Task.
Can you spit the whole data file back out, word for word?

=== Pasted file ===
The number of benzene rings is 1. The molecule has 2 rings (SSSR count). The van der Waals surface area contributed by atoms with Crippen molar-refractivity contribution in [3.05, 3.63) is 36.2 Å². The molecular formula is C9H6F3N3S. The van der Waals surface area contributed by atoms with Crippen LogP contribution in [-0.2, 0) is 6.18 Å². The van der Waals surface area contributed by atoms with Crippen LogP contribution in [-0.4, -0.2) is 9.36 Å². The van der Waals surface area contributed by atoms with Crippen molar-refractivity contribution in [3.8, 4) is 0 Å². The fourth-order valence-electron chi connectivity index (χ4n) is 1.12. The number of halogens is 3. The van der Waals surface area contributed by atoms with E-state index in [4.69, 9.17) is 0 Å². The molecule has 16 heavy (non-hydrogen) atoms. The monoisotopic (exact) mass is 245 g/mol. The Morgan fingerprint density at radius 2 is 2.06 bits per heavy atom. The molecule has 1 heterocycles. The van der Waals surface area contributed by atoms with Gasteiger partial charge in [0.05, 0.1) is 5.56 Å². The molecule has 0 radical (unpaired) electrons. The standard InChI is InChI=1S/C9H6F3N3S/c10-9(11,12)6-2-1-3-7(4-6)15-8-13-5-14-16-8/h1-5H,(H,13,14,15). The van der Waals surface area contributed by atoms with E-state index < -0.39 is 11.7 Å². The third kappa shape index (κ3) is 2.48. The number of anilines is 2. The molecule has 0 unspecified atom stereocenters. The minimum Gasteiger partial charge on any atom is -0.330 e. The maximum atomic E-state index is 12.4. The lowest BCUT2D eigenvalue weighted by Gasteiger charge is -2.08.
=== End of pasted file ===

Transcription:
The number of benzene rings is 1. The molecule has 2 rings (SSSR count). The van der Waals surface area contributed by atoms with Crippen molar-refractivity contribution in [3.05, 3.63) is 36.2 Å². The molecular formula is C9H6F3N3S. The van der Waals surface area contributed by atoms with Crippen LogP contribution in [-0.2, 0) is 6.18 Å². The van der Waals surface area contributed by atoms with Crippen LogP contribution in [-0.4, -0.2) is 9.36 Å². The van der Waals surface area contributed by atoms with Crippen molar-refractivity contribution in [3.8, 4) is 0 Å². The fourth-order valence-electron chi connectivity index (χ4n) is 1.12. The number of halogens is 3. The van der Waals surface area contributed by atoms with E-state index in [4.69, 9.17) is 0 Å². The molecule has 16 heavy (non-hydrogen) atoms. The monoisotopic (exact) mass is 245 g/mol. The Morgan fingerprint density at radius 2 is 2.06 bits per heavy atom. The molecule has 1 heterocycles. The van der Waals surface area contributed by atoms with Gasteiger partial charge in [0.05, 0.1) is 5.56 Å². The molecule has 0 radical (unpaired) electrons. The standard InChI is InChI=1S/C9H6F3N3S/c10-9(11,12)6-2-1-3-7(4-6)15-8-13-5-14-16-8/h1-5H,(H,13,14,15). The van der Waals surface area contributed by atoms with E-state index < -0.39 is 11.7 Å². The third kappa shape index (κ3) is 2.48. The number of anilines is 2. The molecule has 0 unspecified atom stereocenters. The minimum Gasteiger partial charge on any atom is -0.330 e. The maximum atomic E-state index is 12.4. The lowest BCUT2D eigenvalue weighted by Gasteiger charge is -2.08.